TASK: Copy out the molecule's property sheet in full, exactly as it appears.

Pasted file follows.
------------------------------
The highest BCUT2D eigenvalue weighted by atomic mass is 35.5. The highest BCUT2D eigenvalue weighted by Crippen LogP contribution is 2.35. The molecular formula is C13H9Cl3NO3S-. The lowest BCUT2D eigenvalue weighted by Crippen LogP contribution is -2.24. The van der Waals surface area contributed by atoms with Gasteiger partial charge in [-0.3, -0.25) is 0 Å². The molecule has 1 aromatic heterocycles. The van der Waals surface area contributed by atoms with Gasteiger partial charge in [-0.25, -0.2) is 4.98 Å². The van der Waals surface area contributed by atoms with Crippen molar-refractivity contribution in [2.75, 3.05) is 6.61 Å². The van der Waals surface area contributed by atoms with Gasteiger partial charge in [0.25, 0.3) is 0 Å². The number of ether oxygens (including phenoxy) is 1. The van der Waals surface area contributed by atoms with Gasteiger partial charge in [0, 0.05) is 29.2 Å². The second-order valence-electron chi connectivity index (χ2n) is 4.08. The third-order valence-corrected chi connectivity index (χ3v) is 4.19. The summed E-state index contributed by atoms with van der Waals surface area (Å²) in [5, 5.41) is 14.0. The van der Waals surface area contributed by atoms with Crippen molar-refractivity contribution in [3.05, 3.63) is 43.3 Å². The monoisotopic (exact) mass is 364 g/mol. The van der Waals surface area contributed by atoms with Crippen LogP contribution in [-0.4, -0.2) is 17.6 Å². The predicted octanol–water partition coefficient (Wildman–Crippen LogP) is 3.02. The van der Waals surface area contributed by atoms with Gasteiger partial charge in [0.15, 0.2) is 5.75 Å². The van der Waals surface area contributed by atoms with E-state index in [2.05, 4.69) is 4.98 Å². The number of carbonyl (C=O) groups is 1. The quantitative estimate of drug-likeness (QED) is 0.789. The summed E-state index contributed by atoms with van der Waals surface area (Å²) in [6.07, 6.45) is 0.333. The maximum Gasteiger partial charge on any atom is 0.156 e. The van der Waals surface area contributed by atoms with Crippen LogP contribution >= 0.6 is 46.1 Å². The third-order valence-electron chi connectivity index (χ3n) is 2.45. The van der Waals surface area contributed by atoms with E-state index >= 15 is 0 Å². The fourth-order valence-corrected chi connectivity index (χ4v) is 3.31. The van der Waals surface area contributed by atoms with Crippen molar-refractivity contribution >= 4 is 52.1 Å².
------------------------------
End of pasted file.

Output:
The highest BCUT2D eigenvalue weighted by atomic mass is 35.5. The highest BCUT2D eigenvalue weighted by Crippen LogP contribution is 2.35. The molecular formula is C13H9Cl3NO3S-. The lowest BCUT2D eigenvalue weighted by Crippen LogP contribution is -2.24. The van der Waals surface area contributed by atoms with Gasteiger partial charge in [-0.3, -0.25) is 0 Å². The molecule has 1 aromatic heterocycles. The van der Waals surface area contributed by atoms with Gasteiger partial charge in [-0.25, -0.2) is 4.98 Å². The van der Waals surface area contributed by atoms with Crippen molar-refractivity contribution in [2.75, 3.05) is 6.61 Å². The van der Waals surface area contributed by atoms with Gasteiger partial charge in [0.25, 0.3) is 0 Å². The number of ether oxygens (including phenoxy) is 1. The van der Waals surface area contributed by atoms with Gasteiger partial charge in [0, 0.05) is 29.2 Å². The second-order valence-electron chi connectivity index (χ2n) is 4.08. The third-order valence-corrected chi connectivity index (χ3v) is 4.19. The summed E-state index contributed by atoms with van der Waals surface area (Å²) in [5, 5.41) is 14.0. The van der Waals surface area contributed by atoms with Crippen molar-refractivity contribution in [3.05, 3.63) is 43.3 Å². The monoisotopic (exact) mass is 364 g/mol. The van der Waals surface area contributed by atoms with Crippen LogP contribution in [-0.4, -0.2) is 17.6 Å². The predicted octanol–water partition coefficient (Wildman–Crippen LogP) is 3.02. The van der Waals surface area contributed by atoms with Gasteiger partial charge in [0.15, 0.2) is 5.75 Å². The van der Waals surface area contributed by atoms with E-state index in [2.05, 4.69) is 4.98 Å². The number of carbonyl (C=O) groups is 1. The quantitative estimate of drug-likeness (QED) is 0.789. The summed E-state index contributed by atoms with van der Waals surface area (Å²) in [6.07, 6.45) is 0.333. The maximum Gasteiger partial charge on any atom is 0.156 e. The van der Waals surface area contributed by atoms with Crippen LogP contribution >= 0.6 is 46.1 Å². The third-order valence-electron chi connectivity index (χ3n) is 2.45. The van der Waals surface area contributed by atoms with E-state index >= 15 is 0 Å². The fourth-order valence-corrected chi connectivity index (χ4v) is 3.31. The van der Waals surface area contributed by atoms with Crippen molar-refractivity contribution >= 4 is 52.1 Å².